Here is an example of the output: Discrete Mean Curvature Flow

The SVG (which can be scaled) can be download from my cloud storage.

In the graph, the initial polygon is draw by blue, and the final polygon is draw by red. I distinguish each step by dashed line.

The initial 20-polygon is given by

(luamplib)               {randomseed:=164.13048854794684}
(luamplib)               >> "z[1]= (7.1663813354355792,2.115410943910577)"
(luamplib)               {randomseed:=1282.7618269274324}
(luamplib)               >> "z[2]= (6.1198547032965198,3.1294415485934794)"
(luamplib)               {randomseed:=403.39625352345581}
(luamplib)               >> "z[3]= (5.3874308800111868,4.8324648551767311)"
(luamplib)               {randomseed:=3339.1733235391926}
(luamplib)               >> "z[4]= (3.5465950228343885,6.1858621289233282)"
(luamplib)               {randomseed:=1839.1381135784272}
(luamplib)               >> "z[5]= (1.2672314185221965,7.8164049682362586)"
(luamplib)               {randomseed:=3420.0974717036256}
(luamplib)               >> "z[6]= (-3.7256314873696939,6.8671219483403938)"
(luamplib)               {randomseed:=510.18410242830026}
(luamplib)               >> "z[7]= (-5.6650842541666693,6.4155586555366675)"
(luamplib)               {randomseed:=12.746562895524596}
(luamplib)               >> "z[8]= (-7.3959720323999152,5.2194560696781931)"
(luamplib)               {randomseed:=1303.1675809171504}
(luamplib)               >> "z[9]= (-6.7246625396621438,1.5797575825552226)"
(luamplib)               {randomseed:=1827.3952890813218}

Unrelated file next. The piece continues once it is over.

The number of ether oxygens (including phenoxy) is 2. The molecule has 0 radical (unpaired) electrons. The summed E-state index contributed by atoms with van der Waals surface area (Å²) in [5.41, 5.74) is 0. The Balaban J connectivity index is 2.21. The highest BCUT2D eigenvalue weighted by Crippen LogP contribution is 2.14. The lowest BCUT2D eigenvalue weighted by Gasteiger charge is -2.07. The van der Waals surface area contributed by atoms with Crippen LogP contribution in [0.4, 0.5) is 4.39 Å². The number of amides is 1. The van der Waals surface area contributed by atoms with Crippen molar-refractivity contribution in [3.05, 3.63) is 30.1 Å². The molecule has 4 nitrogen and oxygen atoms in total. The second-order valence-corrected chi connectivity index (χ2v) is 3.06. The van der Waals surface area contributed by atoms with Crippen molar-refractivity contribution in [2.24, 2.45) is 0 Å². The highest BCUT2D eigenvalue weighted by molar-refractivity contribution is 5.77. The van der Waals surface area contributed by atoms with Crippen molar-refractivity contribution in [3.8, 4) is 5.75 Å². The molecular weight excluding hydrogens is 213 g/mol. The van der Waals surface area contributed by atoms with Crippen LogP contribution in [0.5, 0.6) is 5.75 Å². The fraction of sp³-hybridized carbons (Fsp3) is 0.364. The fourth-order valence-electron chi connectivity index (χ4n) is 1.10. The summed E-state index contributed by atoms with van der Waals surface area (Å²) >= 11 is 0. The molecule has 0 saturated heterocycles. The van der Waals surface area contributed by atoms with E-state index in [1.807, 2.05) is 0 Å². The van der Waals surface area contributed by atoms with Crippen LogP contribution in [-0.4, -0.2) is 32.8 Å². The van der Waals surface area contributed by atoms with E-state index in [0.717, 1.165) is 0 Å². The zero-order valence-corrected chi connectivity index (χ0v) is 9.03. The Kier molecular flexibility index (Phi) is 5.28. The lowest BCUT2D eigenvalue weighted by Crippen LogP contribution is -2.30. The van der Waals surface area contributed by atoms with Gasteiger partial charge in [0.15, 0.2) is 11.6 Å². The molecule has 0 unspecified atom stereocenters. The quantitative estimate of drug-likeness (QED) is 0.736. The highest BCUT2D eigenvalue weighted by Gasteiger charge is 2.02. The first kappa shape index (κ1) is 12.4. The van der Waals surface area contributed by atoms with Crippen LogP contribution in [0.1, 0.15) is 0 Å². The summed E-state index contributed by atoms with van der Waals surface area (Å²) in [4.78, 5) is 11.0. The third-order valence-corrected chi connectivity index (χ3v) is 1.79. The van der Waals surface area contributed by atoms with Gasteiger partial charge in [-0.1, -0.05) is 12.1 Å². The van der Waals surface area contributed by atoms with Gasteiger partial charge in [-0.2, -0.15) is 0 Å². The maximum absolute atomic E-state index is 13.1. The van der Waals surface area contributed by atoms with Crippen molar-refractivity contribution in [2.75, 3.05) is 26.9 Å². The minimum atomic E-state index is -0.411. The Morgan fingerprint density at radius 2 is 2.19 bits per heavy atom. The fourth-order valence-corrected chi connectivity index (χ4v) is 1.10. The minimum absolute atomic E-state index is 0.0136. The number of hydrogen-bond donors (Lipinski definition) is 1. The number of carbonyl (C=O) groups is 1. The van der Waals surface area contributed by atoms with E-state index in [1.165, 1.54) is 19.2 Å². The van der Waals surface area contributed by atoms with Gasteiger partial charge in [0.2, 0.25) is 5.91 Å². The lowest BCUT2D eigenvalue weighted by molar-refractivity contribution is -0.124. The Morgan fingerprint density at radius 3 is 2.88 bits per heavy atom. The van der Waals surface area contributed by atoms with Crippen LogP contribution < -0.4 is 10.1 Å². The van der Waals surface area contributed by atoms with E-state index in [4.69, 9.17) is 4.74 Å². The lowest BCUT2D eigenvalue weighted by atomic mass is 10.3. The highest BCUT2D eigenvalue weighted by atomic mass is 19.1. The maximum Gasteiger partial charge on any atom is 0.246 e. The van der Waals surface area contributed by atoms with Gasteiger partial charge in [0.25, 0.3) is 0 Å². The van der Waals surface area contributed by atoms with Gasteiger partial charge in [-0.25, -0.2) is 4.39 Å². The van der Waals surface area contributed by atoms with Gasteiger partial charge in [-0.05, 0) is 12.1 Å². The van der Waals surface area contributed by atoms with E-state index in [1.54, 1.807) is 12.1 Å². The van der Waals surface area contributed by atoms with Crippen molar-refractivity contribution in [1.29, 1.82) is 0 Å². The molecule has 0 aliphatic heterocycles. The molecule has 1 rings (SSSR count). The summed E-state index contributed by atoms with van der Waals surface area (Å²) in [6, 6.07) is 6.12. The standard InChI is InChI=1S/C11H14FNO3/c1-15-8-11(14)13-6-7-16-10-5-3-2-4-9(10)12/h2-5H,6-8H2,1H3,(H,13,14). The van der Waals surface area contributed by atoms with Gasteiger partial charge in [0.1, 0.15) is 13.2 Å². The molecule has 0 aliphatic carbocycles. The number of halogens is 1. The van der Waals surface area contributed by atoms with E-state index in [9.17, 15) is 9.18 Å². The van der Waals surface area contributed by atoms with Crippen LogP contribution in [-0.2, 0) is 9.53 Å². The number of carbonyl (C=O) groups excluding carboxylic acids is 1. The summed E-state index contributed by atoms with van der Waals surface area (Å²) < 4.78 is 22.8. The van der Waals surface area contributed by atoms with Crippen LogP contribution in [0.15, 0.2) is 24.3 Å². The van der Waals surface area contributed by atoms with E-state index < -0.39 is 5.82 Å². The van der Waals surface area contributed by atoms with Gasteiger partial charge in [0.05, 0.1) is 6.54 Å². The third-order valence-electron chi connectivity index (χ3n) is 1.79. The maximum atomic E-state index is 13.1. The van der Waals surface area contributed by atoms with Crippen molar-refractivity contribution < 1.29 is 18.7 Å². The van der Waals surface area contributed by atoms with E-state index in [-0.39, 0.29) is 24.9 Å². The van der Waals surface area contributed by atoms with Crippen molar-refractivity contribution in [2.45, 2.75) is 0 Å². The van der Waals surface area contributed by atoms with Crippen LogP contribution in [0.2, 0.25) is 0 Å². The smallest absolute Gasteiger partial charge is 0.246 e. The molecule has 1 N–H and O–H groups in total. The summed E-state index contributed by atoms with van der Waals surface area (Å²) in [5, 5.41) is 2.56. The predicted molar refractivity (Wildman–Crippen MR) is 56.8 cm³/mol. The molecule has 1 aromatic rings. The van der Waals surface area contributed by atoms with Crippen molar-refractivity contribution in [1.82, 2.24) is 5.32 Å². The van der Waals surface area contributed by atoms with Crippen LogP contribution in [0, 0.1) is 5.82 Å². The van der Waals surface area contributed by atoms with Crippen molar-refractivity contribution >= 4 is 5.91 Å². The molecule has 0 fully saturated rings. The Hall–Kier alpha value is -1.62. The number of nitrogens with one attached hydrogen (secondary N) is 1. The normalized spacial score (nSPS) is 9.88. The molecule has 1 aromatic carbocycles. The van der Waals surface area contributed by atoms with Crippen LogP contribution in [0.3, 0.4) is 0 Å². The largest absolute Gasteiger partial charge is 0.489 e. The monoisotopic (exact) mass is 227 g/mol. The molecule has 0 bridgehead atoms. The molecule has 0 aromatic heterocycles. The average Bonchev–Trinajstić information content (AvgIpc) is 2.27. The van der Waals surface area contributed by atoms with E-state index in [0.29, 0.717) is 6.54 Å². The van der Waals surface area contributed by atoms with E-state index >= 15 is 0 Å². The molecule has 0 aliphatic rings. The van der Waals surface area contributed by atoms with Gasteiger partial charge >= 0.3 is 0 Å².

(luamplib)               >> "z[10]= (-9.1673328058487815,-0.45325023466673714)"
(luamplib)               {randomseed:=7.8023681259649997}
(luamplib)               >> "z[11]= (-9.510793507129911,-3.9190636005348356)"
(luamplib)               {randomseed:=1418.1949241054936}
(luamplib)               >> "z[12]= (-7.425895076183326,-4.2579680419470947)"
(luamplib)               {randomseed:=1480.3974041179326}
(luamplib)               >> "z[13]= (-3.3223499681157214,-6.4744847060536879)"
(luamplib)               {randomseed:=876.68583251129962}
(luamplib)               >> "z[14]= (-1.8601946468263932,-6.6736668112858331)"
(luamplib)               {randomseed:=2646.6707481852013}
(luamplib)               >> "z[15]= (-0.45124071673288363,-9.4417326012844018)"
(luamplib)               {randomseed:=132.57237941859191}
(luamplib)               >> "z[16]= (2.9170180427407999,-8.5078926786590099)"
(luamplib)               {randomseed:=1047.8092142440955}
(luamplib)               >> "z[17]= (4.2494809218946745,-6.7105559485829076)"
(luamplib)               {randomseed:=2021.5000778674312}
(luamplib)               >> "z[18]= (8.0277937535304655,-3.4644864211184609)"
(luamplib)               {randomseed:=2055.7357077356655}
(luamplib)               >> "z[19]= (10.187937026289996,-3.2670946608207374)"
(luamplib)               {randomseed:=3756.315583007492}
(luamplib)               >> "z[20]= (8.0942754644586294,-0.78244053305555517)"